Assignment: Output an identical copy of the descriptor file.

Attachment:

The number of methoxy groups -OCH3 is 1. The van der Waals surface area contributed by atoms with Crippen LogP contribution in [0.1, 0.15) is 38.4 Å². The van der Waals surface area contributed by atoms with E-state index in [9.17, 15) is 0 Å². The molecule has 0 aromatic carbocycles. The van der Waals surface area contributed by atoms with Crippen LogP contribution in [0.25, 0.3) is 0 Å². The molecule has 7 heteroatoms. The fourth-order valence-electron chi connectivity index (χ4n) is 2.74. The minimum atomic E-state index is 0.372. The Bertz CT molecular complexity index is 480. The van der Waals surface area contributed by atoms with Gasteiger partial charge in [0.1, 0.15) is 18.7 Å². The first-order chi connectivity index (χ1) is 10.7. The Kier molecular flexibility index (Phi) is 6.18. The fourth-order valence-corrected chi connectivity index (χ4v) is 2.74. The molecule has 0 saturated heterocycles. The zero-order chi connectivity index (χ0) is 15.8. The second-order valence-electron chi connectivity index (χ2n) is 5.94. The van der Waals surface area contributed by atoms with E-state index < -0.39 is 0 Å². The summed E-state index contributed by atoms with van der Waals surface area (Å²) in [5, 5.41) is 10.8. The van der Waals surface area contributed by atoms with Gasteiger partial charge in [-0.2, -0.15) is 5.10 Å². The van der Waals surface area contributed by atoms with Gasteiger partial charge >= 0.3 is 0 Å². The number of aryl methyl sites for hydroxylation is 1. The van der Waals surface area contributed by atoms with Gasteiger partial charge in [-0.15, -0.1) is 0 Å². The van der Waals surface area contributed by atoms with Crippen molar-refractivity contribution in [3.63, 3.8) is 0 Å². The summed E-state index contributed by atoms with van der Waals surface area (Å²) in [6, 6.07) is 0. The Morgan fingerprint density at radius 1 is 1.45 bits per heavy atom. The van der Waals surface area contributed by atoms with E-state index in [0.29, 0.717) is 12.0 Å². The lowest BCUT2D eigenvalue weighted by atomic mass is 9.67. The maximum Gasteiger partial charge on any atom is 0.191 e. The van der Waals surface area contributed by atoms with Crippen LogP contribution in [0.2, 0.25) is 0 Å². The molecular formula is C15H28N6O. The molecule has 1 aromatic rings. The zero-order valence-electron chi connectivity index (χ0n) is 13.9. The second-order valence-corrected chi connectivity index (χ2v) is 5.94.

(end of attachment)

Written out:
The number of methoxy groups -OCH3 is 1. The van der Waals surface area contributed by atoms with Crippen LogP contribution in [0.1, 0.15) is 38.4 Å². The van der Waals surface area contributed by atoms with E-state index in [9.17, 15) is 0 Å². The molecule has 0 aromatic carbocycles. The van der Waals surface area contributed by atoms with Crippen LogP contribution in [0.25, 0.3) is 0 Å². The molecule has 7 heteroatoms. The fourth-order valence-electron chi connectivity index (χ4n) is 2.74. The minimum atomic E-state index is 0.372. The Bertz CT molecular complexity index is 480. The van der Waals surface area contributed by atoms with Gasteiger partial charge in [0.1, 0.15) is 18.7 Å². The first-order chi connectivity index (χ1) is 10.7. The Kier molecular flexibility index (Phi) is 6.18. The fourth-order valence-corrected chi connectivity index (χ4v) is 2.74. The molecule has 0 saturated heterocycles. The zero-order chi connectivity index (χ0) is 15.8. The second-order valence-electron chi connectivity index (χ2n) is 5.94. The van der Waals surface area contributed by atoms with E-state index < -0.39 is 0 Å². The summed E-state index contributed by atoms with van der Waals surface area (Å²) in [5, 5.41) is 10.8. The van der Waals surface area contributed by atoms with Gasteiger partial charge in [-0.2, -0.15) is 5.10 Å². The van der Waals surface area contributed by atoms with Gasteiger partial charge >= 0.3 is 0 Å². The number of aryl methyl sites for hydroxylation is 1. The van der Waals surface area contributed by atoms with Gasteiger partial charge in [-0.15, -0.1) is 0 Å². The van der Waals surface area contributed by atoms with Crippen molar-refractivity contribution in [3.63, 3.8) is 0 Å². The summed E-state index contributed by atoms with van der Waals surface area (Å²) in [6, 6.07) is 0. The Morgan fingerprint density at radius 1 is 1.45 bits per heavy atom. The van der Waals surface area contributed by atoms with E-state index in [0.29, 0.717) is 12.0 Å². The lowest BCUT2D eigenvalue weighted by atomic mass is 9.67. The maximum Gasteiger partial charge on any atom is 0.191 e. The van der Waals surface area contributed by atoms with Crippen LogP contribution in [0.2, 0.25) is 0 Å². The molecular formula is C15H28N6O. The molecule has 1 aromatic rings. The zero-order valence-electron chi connectivity index (χ0n) is 13.9. The second-order valence-corrected chi connectivity index (χ2v) is 5.94.